More About Ricketts Glen State Park

The park’s waterfalls were the main attractions for a local hotel from 1873 to 1903 and in fact, the park is named for the hotel’s proprietor, R. Bruce Ricketts. A successful business man who took advantage of one the earliest eco-tourism ventures, Ricketts built the trail along the waterfalls, the better to attract tourists to his hotel. By the 1890s, Ricketts controlled over 80,000 acres — about 120 square miles. He made his fortune clear-cutting almost all of that land, including much of what is now the park. Thankfully, he preserved about 2,000 acres of virgin forest in the creek’s three glens. 

The Glens Natural Area has 8 named waterfalls in Glen Leigh and 10 in Ganoga Glen, these come together at Waters Meet; downstream in Ricketts Glen there are four to six named waterfalls. The park has four rock formations from the Devonian and Carboniferous periods, and is home to a wide variety of plants and animals. Other than salamanders, we didn’t notice any wildlife.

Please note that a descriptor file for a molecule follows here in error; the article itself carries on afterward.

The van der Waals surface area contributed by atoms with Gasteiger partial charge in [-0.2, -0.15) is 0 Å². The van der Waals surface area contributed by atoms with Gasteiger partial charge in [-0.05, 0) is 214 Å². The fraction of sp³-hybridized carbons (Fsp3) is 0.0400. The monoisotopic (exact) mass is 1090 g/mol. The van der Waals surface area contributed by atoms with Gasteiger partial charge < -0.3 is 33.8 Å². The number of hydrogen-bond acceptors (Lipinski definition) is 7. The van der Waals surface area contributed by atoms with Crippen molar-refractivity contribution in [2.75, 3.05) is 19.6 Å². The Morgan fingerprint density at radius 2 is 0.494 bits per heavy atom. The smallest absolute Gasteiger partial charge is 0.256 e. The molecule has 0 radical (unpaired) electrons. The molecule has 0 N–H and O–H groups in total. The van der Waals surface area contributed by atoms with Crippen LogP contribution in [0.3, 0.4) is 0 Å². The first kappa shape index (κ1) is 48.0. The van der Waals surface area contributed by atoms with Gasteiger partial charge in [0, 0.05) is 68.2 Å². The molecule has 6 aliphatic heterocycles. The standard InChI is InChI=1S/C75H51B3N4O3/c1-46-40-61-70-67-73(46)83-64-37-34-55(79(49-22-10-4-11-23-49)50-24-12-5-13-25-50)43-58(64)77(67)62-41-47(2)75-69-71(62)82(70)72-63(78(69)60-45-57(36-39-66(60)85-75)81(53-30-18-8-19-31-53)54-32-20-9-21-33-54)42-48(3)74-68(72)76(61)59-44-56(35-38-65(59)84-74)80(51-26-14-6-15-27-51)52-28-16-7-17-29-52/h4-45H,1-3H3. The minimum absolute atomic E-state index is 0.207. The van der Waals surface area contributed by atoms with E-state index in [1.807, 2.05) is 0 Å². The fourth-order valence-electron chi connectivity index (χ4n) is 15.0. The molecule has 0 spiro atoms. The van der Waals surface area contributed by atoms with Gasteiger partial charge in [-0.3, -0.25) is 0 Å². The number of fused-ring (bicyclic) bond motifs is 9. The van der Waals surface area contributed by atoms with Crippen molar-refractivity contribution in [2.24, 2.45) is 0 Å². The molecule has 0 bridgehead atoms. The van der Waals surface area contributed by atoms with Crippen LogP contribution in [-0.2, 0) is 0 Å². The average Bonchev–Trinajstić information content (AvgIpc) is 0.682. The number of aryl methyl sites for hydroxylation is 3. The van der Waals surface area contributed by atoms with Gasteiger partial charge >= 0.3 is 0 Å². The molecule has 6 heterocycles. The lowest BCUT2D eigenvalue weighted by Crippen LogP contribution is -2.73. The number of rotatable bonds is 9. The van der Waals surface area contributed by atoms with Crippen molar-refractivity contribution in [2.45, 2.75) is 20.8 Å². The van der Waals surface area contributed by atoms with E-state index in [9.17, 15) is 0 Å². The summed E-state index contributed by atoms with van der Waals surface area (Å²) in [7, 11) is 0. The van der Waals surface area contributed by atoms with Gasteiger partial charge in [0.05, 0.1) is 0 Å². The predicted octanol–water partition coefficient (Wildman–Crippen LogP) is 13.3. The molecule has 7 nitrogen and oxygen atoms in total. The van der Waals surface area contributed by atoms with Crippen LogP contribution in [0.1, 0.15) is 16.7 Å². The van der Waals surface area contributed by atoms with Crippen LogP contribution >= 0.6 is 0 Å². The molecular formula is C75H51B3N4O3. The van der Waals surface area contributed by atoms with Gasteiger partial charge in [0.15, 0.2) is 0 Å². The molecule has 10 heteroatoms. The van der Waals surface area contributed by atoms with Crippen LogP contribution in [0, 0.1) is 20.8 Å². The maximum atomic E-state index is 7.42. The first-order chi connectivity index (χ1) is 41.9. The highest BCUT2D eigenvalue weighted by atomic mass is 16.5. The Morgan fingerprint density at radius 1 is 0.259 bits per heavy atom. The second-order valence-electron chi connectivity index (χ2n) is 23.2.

The Hike Itself

Even on a foggy, raining morning, there was no solitude. We saw three different small groups head down the trail while we were still getting our hats on and the dog leashes attached. As it started raining, we passed couples headed back to the parking lot which we assumed were discouraged by the rain — which really wasn’t all that miserable, since the leaf canopy caught most of the rain, and wisely, for once, we’d worn hats that kept it out of our eyes.